First model experiments suggest that by increasing the number of large herbivores in the Arctic, we could slow down permafrost thawing.
Researchers have detected novel viruses in samples of glacial ice, suggesting global heating could lead to the re-emergence of historic pathogens. But the science is uncertain.
Permafrost is ground that remains frozen for a period of two or more years.
Researchers found these regions of the eastern Arctic Ocean are relatively rare, which is "good news" for the climate.
The next decades, partly as a result of our inaction over the past ones, are crucial to mitigate climate warming. It is time to embrace innovative and proactive new experiments.
A method of extracting methane recently described in Scientific Reports could turn permafrost hydrate reservoirs into carbon sinks.
Scientists used buckets to scoop out methane bubbles from a spot in the Arctic sea.
The researchers were able to scoop the bubbling water out of the sea with buckets.
Phillip Williamson, lead author for the ocean chapter of the report, told Newsweek: "Our planet won't be the same again."
"We saw that microbial communities respond quite rapidly—within four or five years—to even modest levels of warming," said an author of the study.
Four million people living in the Arctic permafrost area will be affected by damage to infrastructure.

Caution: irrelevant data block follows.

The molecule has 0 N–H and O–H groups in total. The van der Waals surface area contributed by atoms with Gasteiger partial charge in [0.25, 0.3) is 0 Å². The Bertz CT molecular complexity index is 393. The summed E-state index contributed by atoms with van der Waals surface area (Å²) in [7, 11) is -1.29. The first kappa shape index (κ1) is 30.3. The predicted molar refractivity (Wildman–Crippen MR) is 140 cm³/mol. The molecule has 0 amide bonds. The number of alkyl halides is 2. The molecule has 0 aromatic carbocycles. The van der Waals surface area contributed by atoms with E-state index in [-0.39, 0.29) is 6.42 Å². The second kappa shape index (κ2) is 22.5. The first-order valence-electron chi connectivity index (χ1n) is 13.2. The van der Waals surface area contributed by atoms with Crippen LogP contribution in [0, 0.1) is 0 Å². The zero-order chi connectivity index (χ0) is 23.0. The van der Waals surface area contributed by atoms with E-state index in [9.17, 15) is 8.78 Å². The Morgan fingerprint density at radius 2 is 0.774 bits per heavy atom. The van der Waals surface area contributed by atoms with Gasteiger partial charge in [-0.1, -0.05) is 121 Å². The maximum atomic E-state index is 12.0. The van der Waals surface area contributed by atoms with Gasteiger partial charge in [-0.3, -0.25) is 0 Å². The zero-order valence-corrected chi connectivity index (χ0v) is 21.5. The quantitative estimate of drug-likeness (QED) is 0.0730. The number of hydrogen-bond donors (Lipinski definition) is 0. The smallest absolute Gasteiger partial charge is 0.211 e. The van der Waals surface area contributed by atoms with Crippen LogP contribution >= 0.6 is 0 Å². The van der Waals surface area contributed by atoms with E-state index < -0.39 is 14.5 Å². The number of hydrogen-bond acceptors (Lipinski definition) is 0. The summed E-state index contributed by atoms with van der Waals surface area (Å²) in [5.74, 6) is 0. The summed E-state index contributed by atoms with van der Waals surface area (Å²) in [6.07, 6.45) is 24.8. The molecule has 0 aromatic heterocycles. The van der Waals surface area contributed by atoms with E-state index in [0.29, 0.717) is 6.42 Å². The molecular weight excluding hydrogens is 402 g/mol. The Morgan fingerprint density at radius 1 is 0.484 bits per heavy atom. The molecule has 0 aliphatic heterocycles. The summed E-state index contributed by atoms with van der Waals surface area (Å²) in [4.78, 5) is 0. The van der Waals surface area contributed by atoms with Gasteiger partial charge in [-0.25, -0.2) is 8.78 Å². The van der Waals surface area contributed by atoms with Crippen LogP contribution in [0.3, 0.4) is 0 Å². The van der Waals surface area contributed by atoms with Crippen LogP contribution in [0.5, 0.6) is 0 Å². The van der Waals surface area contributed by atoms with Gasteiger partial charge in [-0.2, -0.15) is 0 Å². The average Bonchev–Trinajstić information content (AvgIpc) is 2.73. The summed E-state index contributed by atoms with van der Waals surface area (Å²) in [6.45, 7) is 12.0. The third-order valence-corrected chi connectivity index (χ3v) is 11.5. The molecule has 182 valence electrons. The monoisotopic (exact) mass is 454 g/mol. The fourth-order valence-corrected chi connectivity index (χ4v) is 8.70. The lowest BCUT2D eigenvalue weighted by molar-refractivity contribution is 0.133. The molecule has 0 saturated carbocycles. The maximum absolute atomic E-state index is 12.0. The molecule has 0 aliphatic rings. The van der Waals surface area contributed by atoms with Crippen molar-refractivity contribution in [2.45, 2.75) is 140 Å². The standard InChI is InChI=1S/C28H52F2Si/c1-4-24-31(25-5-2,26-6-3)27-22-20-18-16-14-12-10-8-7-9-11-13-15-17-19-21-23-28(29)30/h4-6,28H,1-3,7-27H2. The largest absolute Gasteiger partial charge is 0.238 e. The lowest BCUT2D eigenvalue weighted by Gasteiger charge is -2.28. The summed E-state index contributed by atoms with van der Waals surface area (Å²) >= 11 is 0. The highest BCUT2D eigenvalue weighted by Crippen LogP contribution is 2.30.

Thawing permafrost is releasing more carbon dioxide than previously thought.
The permafrost beneath certain lakes is thawing rapidly, which will release a significant amount of methane into the atmosphere.
The foal was discovered in the ice of Siberia's "mouth of hell."
While the finding could have exciting implications for many scientific fields, the thawing of permafrost may not be good news for humankind.
If the Arctic permafrost melts, greenhouse gasses equivalent to burning all of the world's forests two-and-a-half times over could be released.
"There would be no environmental problem if everything remained frozen, but we know the Earth is getting warmer."
The tomb appears to be both the oldest and largest of its kind ever recorded in southern Siberia.
Thawing permafrost in the city of Bethel is wreaking havoc on the local landscape.
Robust model shows for every one degree Celsius warming, 4 million square kilometers would be lost.
The effects of climate change are raising temperatures in the Arctic faster than anywhere else, posing a threat to structures as foundations disintegrate.
It's a vicious cycle: As the weather warms, the Earth's permafrost is melting, releasing greenhouse gases that are going to make the planet even hotter.